“Atlantic” Discussion Brings Need for Infrastructure to Preparedness Forefront

NACCHO staff attended the “Going Viral: Keeping Communities Healthy Through Public Health Emergency Preparedness” panel discussion on June 11. This discussion tackled issues on how industry, government, academia, and others can come together to make ensure our communities and our country are healthy and safe.

Panelists discuss issues facing the nation today at The Atlantic’s discussion “Going Viral: Keeping Communities Healthy Through Public Health Emergency Preparedness.”

Panelists discuss issues facing the nation today at The Atlantic’s discussion “Going Viral: Keeping Communities Healthy Through Public Health Emergency Preparedness.”

“We realize here today that no one organization can tackle these issues all on their own,” said William Schuyler, Vice President of Government Relations at GSK. “It takes innovative, public private collaborations that are critical to researching and developing new medicines and new vaccines and new approaches to address the public health crisis that we may be facing in the future.”

Moderated by Steve Clemons, Washington Editor-at-Large for The Atlantic, the panel consisted of Irwin Redlener, Director of the National Center for Disaster Preparedness, Earth Institute and Professor of Health Policy & Management and Professor of Pediatrics at Columbia University; Andrew Garrett, Director of the National Disaster Medical System for the U.S. Department of Health and Human Services; Robin Robinson, Director of the Biomedical Advanced Research and Development Authority; and Deputy Assistant Secretary for Preparedness & Response at the U.S. Department of Health and Human Services; and Eric Toner, Senior Associate at UPMC Center for Health Security.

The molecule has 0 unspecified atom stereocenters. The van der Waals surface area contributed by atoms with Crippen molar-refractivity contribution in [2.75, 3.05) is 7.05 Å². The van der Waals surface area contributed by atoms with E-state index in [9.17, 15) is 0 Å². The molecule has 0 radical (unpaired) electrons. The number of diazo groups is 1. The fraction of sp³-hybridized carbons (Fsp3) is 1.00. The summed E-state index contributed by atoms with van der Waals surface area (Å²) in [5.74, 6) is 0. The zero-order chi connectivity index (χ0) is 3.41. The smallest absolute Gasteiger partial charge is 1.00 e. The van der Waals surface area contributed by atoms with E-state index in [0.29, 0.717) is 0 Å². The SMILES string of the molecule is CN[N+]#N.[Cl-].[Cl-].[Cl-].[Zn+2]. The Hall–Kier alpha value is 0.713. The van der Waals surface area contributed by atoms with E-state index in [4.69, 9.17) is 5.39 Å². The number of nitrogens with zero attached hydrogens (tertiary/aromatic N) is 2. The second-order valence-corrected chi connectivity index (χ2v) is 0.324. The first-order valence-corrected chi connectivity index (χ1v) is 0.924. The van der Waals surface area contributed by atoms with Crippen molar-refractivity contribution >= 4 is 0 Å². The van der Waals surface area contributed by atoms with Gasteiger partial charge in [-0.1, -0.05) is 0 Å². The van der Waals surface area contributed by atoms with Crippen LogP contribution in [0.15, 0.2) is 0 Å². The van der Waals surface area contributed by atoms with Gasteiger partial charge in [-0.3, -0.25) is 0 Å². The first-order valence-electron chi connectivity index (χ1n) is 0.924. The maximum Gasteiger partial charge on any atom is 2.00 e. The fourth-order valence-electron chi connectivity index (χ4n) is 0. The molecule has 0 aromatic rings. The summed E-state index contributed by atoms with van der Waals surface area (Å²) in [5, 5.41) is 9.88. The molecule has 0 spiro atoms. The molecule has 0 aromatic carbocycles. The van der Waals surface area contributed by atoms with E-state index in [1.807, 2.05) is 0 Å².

Redlener opened the discussion by making it clear that America is serious about preparedness, just not organized. He claimed citizens’ have a primitive idea of prepared thinking, because they neglect to learn from previous disasters. Panelists agreed that the bureaucracy behind preparedness is hindering its potential. Garrett said we need to think of preparedness as insurance, and that now is the time to invest in it, because disaster is never going to be convenient.

Robinson pointed out that part of that insurance policy, is having medications ready for all areas of preparedness. He said we are responsible for supporting the development of new medicines, and making sure that they’re available.

The discussion also focused on how various departments and associations need to be in sync in order to properly carry out their jobs during emergencies, but that the funding creates a hold, preventing them from carrying out their services. “We have all these disconnects, where we have assets and resources,” Rendelman said. “They get together and they talk to each other, and they talk to other people, but at the end of the day their funding streams are siloed and there’s not much flexibility, or ability to get the level of coordination that people might expect.”

Robinson made it clear that just funding an initiative is not the answer to preparedness because, “you can’t just throw money at a problem.”

Rendelman said the answer to this disconnect is establishing a chain of command, so that people in all levels of government, from the president to civilians know what their roles are. A serious discussion with key decision makers is the first step.

Leave a Reply

Your email address will not be published. Required fields are marked *